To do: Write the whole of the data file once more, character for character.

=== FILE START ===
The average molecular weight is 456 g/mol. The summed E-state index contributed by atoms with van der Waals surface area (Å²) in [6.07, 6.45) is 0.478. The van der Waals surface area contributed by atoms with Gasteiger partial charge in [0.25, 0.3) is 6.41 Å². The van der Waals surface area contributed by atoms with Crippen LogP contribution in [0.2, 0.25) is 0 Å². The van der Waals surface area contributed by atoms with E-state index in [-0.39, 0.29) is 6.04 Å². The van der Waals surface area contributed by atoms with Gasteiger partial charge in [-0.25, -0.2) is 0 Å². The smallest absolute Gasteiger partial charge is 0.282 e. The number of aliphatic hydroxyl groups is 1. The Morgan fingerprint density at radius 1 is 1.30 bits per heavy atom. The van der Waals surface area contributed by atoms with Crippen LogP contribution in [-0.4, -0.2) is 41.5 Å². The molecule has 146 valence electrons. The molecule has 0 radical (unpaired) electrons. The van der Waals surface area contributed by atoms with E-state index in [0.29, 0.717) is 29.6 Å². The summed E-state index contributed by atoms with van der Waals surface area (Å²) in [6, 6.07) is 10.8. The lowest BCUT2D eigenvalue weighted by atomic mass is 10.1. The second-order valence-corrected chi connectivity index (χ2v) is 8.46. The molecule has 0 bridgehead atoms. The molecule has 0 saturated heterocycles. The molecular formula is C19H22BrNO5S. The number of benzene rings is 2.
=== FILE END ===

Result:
The average molecular weight is 456 g/mol. The summed E-state index contributed by atoms with van der Waals surface area (Å²) in [6.07, 6.45) is 0.478. The van der Waals surface area contributed by atoms with Gasteiger partial charge in [0.25, 0.3) is 6.41 Å². The van der Waals surface area contributed by atoms with Crippen LogP contribution in [0.2, 0.25) is 0 Å². The van der Waals surface area contributed by atoms with E-state index in [-0.39, 0.29) is 6.04 Å². The van der Waals surface area contributed by atoms with Gasteiger partial charge in [-0.25, -0.2) is 0 Å². The smallest absolute Gasteiger partial charge is 0.282 e. The number of aliphatic hydroxyl groups is 1. The Morgan fingerprint density at radius 1 is 1.30 bits per heavy atom. The van der Waals surface area contributed by atoms with Crippen LogP contribution in [-0.4, -0.2) is 41.5 Å². The molecule has 146 valence electrons. The molecule has 0 radical (unpaired) electrons. The van der Waals surface area contributed by atoms with E-state index in [0.29, 0.717) is 29.6 Å². The summed E-state index contributed by atoms with van der Waals surface area (Å²) in [6, 6.07) is 10.8. The lowest BCUT2D eigenvalue weighted by atomic mass is 10.1. The second-order valence-corrected chi connectivity index (χ2v) is 8.46. The molecule has 0 bridgehead atoms. The molecule has 0 saturated heterocycles. The molecular formula is C19H22BrNO5S. The number of benzene rings is 2.